- Something about ncm.com and a “red carpet” somethingorother for “Angels & Demons.” It's sad that this even exists.
- That Canon ad, quoting F. Scott Fitzgerald, to say that F. Scott Fitzgerald is no longer relevant in a world that has such great Canon cameras.
- TV ad for the movie “Year One.” Why put TV ads in the AMC Movie Watcher’s Network? Why not just show the “Year One” trailer once the lights go down?
- The History Channel presents snakes, crocodiles, deadly bugs, desperation. “And that’s just the first nine minutes.” Somewhere this appeals to someone.
- “Starfleet Recruiting Center”: Not sure what this is an ad for. “Star Trek”? Guy doesn’t want to get beamed down, keeps talking, gets beamed down, faints. It’s supposed to be funny but I bet three “Star Trek” nerds in a basement could come up with something funnier.
- So “Year One” is a trailer masquerading as an ad; this thing is an ad masquerading as a trailer. Starts out with that familiar logo and the words “This PREVIEW has been approved...” Thus, if you haven’t been paying attention, you pay attention. Oh, previews. An ominous voice intones, “There are some things in life best left forgotten.” Pause. “Your anniversary is not one of them.” Then dude has to rush to get his (incredibly hot) wife an anniversary present before she wakes up. I think it’s about a car but I just remember the wife.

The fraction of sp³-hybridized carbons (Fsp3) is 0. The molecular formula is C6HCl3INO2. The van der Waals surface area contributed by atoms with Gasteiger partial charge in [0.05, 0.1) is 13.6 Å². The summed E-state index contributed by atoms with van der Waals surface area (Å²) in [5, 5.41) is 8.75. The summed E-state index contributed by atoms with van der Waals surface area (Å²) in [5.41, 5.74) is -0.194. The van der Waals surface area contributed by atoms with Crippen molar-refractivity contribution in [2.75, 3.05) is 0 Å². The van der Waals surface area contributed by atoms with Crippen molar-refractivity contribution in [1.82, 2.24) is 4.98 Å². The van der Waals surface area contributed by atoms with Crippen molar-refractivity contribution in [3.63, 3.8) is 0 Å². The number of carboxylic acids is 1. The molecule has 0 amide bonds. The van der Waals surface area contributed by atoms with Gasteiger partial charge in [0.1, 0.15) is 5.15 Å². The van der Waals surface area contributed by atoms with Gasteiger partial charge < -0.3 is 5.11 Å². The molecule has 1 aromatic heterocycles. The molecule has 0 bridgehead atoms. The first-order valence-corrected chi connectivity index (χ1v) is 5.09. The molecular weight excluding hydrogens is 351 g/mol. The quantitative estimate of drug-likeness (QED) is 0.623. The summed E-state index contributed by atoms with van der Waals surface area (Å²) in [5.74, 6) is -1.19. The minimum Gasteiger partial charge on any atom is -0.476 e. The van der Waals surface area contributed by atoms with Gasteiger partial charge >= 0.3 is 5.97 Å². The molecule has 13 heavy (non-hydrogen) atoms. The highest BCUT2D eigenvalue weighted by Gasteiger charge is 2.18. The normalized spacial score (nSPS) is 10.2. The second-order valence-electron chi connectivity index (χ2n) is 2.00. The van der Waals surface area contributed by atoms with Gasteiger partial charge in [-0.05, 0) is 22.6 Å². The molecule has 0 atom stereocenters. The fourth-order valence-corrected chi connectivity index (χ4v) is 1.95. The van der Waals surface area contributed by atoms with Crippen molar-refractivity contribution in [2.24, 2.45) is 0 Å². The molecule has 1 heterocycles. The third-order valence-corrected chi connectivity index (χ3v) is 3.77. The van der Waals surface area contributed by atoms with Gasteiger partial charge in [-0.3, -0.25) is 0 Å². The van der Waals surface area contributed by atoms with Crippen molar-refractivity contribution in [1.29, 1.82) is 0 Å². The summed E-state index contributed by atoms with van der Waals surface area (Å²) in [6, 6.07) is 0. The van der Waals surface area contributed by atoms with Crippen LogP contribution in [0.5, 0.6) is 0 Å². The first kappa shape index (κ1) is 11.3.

- ABC’s “Wipeout,” which is apparently back for another season. Didn’t even know it’d been there for a first.
- A woman pruning her roses. Pricks finger. Looks around. Tastes the blood. Ad for HBO’s “True Blood” on DVD. Not bad.
- That Sprite ad. They had a good one (last year?) where sweaty guys in an inner city b-ball court dove into the court, which was a pool, to quench themselves. That was clever. This thing is just odd. The setting feels more European, a piazza almost, and here people run and jump into each other and then disappear in a spray that quenches the smiling faces below them. Pretty creepy, really. I can see wanting to jump into a pool. But why would you want to disappear in a spray-like burst of water (or Sprite) that wets your friends below you?